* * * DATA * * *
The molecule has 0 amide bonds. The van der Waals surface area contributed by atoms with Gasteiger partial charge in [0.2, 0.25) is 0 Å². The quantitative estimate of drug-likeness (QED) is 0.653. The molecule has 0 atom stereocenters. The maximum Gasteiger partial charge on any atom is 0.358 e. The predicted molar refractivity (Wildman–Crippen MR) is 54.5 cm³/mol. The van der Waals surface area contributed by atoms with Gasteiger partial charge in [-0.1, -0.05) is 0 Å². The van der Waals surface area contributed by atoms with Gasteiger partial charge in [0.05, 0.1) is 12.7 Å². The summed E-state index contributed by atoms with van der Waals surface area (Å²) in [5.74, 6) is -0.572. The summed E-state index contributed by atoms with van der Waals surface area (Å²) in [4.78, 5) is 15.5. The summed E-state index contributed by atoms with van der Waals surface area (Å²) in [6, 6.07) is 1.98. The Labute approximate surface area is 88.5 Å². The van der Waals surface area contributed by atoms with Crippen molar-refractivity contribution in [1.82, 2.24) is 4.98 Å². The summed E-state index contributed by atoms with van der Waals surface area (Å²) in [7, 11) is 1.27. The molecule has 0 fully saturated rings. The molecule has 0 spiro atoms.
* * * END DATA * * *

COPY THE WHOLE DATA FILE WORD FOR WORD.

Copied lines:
The molecule has 0 amide bonds. The van der Waals surface area contributed by atoms with Gasteiger partial charge in [0.2, 0.25) is 0 Å². The quantitative estimate of drug-likeness (QED) is 0.653. The molecule has 0 atom stereocenters. The maximum Gasteiger partial charge on any atom is 0.358 e. The predicted molar refractivity (Wildman–Crippen MR) is 54.5 cm³/mol. The van der Waals surface area contributed by atoms with Gasteiger partial charge in [-0.1, -0.05) is 0 Å². The van der Waals surface area contributed by atoms with Gasteiger partial charge in [0.05, 0.1) is 12.7 Å². The summed E-state index contributed by atoms with van der Waals surface area (Å²) in [5.74, 6) is -0.572. The summed E-state index contributed by atoms with van der Waals surface area (Å²) in [4.78, 5) is 15.5. The summed E-state index contributed by atoms with van der Waals surface area (Å²) in [6, 6.07) is 1.98. The Labute approximate surface area is 88.5 Å². The van der Waals surface area contributed by atoms with Crippen molar-refractivity contribution in [1.82, 2.24) is 4.98 Å². The summed E-state index contributed by atoms with van der Waals surface area (Å²) in [7, 11) is 1.27. The molecule has 0 fully saturated rings. The molecule has 0 spiro atoms.